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Engineering Design: A Project-Based Introduction, Fourth Edition by Elizabeth Orwin, Patrick Little, Clive L. Dym

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CHAPTER 8

CONCEPTUAL DESIGN: EVALUATING DESIGN ALTERNATIVES AND CHOOSING A DESIGN

Which design should I choose? Which design is “best”?

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NOW WE will finish our work on conceptual design by evaluating design concepts to see which ones are worth pursuing. Because choices among alternative designs invariably involve subjective judgments, perhaps the most important lesson to be learned here is that we must always take care not to mistake things to which we somehow assign numbers for those things we can truly measure.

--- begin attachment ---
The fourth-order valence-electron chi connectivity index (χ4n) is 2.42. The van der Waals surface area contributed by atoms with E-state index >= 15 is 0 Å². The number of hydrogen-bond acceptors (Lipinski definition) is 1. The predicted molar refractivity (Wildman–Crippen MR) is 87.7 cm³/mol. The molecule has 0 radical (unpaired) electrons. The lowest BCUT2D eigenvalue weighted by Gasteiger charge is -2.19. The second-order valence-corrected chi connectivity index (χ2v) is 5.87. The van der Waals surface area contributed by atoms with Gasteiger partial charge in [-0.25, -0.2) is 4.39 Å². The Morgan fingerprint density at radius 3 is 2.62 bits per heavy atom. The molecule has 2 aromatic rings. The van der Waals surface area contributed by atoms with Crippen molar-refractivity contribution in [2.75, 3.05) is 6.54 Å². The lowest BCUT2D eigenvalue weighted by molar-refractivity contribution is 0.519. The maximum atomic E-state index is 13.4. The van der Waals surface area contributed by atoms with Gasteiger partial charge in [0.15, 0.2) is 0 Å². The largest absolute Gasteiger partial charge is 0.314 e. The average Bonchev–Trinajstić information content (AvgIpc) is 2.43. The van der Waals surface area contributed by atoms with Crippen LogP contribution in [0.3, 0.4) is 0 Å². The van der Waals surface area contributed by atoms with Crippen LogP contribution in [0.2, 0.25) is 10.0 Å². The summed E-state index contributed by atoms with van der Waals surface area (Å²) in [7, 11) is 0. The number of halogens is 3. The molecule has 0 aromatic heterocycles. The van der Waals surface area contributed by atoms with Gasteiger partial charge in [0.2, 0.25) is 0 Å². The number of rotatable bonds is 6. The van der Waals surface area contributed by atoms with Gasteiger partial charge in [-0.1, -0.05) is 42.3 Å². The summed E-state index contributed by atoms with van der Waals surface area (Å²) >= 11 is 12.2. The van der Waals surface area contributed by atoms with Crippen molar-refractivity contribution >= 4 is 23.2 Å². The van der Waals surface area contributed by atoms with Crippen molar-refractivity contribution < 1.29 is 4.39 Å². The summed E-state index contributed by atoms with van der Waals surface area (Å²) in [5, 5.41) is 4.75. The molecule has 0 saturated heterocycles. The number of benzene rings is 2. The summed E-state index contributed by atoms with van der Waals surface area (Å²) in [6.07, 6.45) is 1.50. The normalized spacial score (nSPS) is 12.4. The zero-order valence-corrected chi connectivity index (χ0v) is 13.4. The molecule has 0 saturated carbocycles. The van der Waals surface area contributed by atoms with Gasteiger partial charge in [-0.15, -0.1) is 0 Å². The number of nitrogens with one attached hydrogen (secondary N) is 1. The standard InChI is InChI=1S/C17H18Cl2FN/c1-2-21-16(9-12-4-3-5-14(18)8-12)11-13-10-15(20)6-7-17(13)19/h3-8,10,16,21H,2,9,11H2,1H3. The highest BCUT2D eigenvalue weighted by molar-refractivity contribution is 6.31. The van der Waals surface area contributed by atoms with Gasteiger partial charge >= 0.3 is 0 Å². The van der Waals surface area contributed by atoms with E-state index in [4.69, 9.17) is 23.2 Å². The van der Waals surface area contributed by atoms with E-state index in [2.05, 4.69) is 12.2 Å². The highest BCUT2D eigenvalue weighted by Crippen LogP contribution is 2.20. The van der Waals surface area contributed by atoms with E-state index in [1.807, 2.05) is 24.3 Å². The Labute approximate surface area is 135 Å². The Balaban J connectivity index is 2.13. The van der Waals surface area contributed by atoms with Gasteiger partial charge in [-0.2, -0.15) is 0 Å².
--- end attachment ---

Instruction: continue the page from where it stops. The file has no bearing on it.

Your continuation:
8.1 APPLYING METRICS TO OBJECTIVES: SELECTING THE PREFERRED DESIGN

With several feasible designs in hand, we now turn to choosing a “best” or preferred design—and choose we must because rarely are the resources (e.g., time, money, and personnel) available to fully develop more than one design scheme, never mind all of our alternatives. Whether we found our alternatives using a morph chart or a less structured approach, we have to “pick a winner” from among the identified options for further elaboration, testing, and evaluation. And how do we pick that winner? What makes the most sense is to choose the design (or designs) that best meet the client's objectives. Recall that we introduced metrics as a way to measure the achievement of objectives. Now we put those metrics to use to assess how close we've come to meeting each of the client's objectives, and combine our insights ...

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